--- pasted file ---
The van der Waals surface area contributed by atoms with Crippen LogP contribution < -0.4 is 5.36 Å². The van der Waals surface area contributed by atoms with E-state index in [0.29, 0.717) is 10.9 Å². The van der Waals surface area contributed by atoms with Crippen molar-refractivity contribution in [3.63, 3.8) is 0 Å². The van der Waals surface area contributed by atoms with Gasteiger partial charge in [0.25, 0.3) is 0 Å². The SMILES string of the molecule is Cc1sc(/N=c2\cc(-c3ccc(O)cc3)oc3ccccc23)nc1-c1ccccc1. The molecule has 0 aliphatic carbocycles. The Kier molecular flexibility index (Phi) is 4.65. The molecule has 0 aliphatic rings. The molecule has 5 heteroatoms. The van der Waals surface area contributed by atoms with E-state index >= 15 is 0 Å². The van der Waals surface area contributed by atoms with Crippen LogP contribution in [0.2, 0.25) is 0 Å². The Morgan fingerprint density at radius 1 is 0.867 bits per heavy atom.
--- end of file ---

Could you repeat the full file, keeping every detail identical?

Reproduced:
The van der Waals surface area contributed by atoms with Crippen LogP contribution < -0.4 is 5.36 Å². The van der Waals surface area contributed by atoms with E-state index in [0.29, 0.717) is 10.9 Å². The van der Waals surface area contributed by atoms with Crippen molar-refractivity contribution in [3.63, 3.8) is 0 Å². The van der Waals surface area contributed by atoms with Gasteiger partial charge in [0.25, 0.3) is 0 Å². The SMILES string of the molecule is Cc1sc(/N=c2\cc(-c3ccc(O)cc3)oc3ccccc23)nc1-c1ccccc1. The molecule has 0 aliphatic carbocycles. The Kier molecular flexibility index (Phi) is 4.65. The molecule has 0 aliphatic rings. The molecule has 5 heteroatoms. The van der Waals surface area contributed by atoms with E-state index >= 15 is 0 Å². The van der Waals surface area contributed by atoms with Crippen LogP contribution in [0.2, 0.25) is 0 Å². The Morgan fingerprint density at radius 1 is 0.867 bits per heavy atom.